David Bourget (Western Ontario)
David Chalmers (ANU, NYU)
Rafael De Clercq
Jack Alan Reynolds
Learn more about PhilPapers
Journal of Value Inquiry 30 (June):43-50 (1996)
The deeper meaning of education, says Dewey in his Human Nature and Conduct (1922), which distinguishes the justly honored profession from that of mere trainer, is that a future new society of changed purposes and desires may be created by a deliberately humane treatment of the impulses of youth (p. 69). For Dewey, a truly humane education consists in an intelligent direction of native activities in the light of the possibilities and necessities of the social situation (p. 70). Student impulse and interest are not to be suppressed nor continually vented in unrestrained expression. In view of the plasticity of youth, there is little danger that allowing the role of student interest will lead away from important objectives of the curriculum. Education which respects the integrity of the student is a prerequisite of the kind of educated public suited for fuller participation in the democratic processes which properly direct and reconstruct our social life. The citizen appropriate for a democratic society is neither the dull conformist nor the superficial, gushing, non-conformist or sensualist. Individual impulse and initiative is neither to be damned up nor frivolously expressed. Meaningful participation and fuller social reconstruction require that we respect the social conditions for the possibility of knowledge and its growth, and this is more easily achieved, and more broadly appealing, when we speak of plans for the school environment. Respect for the cognitive and developmental needs of our own children and young people is fundamental to the self-respect of any viable society. Education could be philosophical praxis for a better world.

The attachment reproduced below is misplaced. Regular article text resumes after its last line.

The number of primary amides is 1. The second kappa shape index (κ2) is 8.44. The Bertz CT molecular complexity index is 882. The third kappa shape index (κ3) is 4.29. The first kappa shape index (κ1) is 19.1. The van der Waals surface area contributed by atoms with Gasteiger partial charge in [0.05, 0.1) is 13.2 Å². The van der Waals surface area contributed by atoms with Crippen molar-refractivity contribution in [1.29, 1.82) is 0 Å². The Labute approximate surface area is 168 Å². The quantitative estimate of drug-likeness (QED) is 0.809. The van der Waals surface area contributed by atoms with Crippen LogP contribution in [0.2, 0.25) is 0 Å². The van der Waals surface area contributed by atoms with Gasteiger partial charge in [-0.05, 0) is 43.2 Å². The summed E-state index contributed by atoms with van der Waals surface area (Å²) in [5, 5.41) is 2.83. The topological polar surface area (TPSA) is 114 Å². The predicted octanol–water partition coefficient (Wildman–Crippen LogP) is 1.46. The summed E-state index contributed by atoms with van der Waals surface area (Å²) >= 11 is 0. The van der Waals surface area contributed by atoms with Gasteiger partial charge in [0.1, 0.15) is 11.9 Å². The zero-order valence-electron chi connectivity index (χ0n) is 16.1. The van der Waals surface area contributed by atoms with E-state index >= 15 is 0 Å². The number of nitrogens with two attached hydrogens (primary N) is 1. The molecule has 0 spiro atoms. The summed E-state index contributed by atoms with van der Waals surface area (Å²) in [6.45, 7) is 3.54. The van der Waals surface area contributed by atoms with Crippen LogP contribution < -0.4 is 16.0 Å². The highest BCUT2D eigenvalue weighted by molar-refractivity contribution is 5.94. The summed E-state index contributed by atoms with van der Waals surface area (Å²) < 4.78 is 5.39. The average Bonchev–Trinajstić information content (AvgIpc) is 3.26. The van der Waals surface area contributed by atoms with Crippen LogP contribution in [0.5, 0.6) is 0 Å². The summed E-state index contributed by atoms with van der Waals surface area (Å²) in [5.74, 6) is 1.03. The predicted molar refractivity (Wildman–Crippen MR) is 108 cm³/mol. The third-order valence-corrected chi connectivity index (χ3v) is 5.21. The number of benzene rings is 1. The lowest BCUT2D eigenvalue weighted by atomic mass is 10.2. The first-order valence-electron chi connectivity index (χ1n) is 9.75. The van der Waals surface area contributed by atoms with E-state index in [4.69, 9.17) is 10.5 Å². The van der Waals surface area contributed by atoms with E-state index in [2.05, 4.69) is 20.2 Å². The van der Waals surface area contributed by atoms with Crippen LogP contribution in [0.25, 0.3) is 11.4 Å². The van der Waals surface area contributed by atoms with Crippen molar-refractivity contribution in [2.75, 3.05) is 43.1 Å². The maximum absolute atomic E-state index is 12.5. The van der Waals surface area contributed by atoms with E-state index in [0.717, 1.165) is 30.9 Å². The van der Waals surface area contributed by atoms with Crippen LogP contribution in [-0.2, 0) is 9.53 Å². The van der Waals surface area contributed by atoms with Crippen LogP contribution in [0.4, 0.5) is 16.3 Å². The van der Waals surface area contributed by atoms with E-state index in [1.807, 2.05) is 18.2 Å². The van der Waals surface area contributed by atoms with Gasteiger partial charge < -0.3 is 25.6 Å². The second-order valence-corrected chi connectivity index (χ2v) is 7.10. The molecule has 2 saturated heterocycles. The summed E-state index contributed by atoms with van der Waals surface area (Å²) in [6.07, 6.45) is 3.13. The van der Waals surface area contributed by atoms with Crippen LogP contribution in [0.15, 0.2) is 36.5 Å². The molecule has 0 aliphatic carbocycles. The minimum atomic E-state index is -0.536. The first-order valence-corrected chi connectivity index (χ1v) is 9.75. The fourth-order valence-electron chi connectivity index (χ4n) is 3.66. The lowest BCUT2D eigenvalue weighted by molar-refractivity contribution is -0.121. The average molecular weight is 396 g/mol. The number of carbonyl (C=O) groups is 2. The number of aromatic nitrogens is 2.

|Keywords||Education John Dewey Felix Adler|
|Categories||categorize this paper)|
Setup an account with your affiliations in order to access resources via your University's proxy server
Configure custom proxy (use this if your affiliation does not provide a proxy)
|Through your library|
References found in this work BETA
No references found.
Citations of this work BETA
No citations found.
Similar books and articles
Jeanne Pietig (1977). John Dewey and Character Education. Journal of Moral Education 6 (3):170-180.
Paul Fairfield (2009). Education After Dewey. Continuum International Pub. Group.
Shane J. Ralston, Education as Family Life: John Dewey on the Ethical Responsibility of School Teachers.
Patrick M. Jenlink (2004). Education, Social Creativity, and the Evolution of Society. World Futures 60 (3):225 – 240.
Allan C. Ornstein (1973). Analyses of Contemporary Education. New York,Crowell.
James J. Carpenter (2006). "The Development of a More Intelligent Citizenship": John Dewey and the Social Studies. Education and Culture 22 (2):31-42.
Rebecca L. Carver & Richard P. Enfield (2006). John Dewey's Philosophy of Education is Alive and Well. Education and Culture 22 (1):55-67.
John Dewey (1980). The School and Society. Feffer & Simons.
John Dewey (1916/2004). Democracy and Education. Dover Publications.
R. W. Hildreth (2011). What Good is Growth?: Reconsidering Dewey on the Ends of Education. Education and Culture 27 (2):28-47.
Added to index2009-10-04
Total downloads45 ( #34,922 of 1,096,454 )
Recent downloads (6 months)5 ( #45,639 of 1,096,454 )
How can I increase my downloads?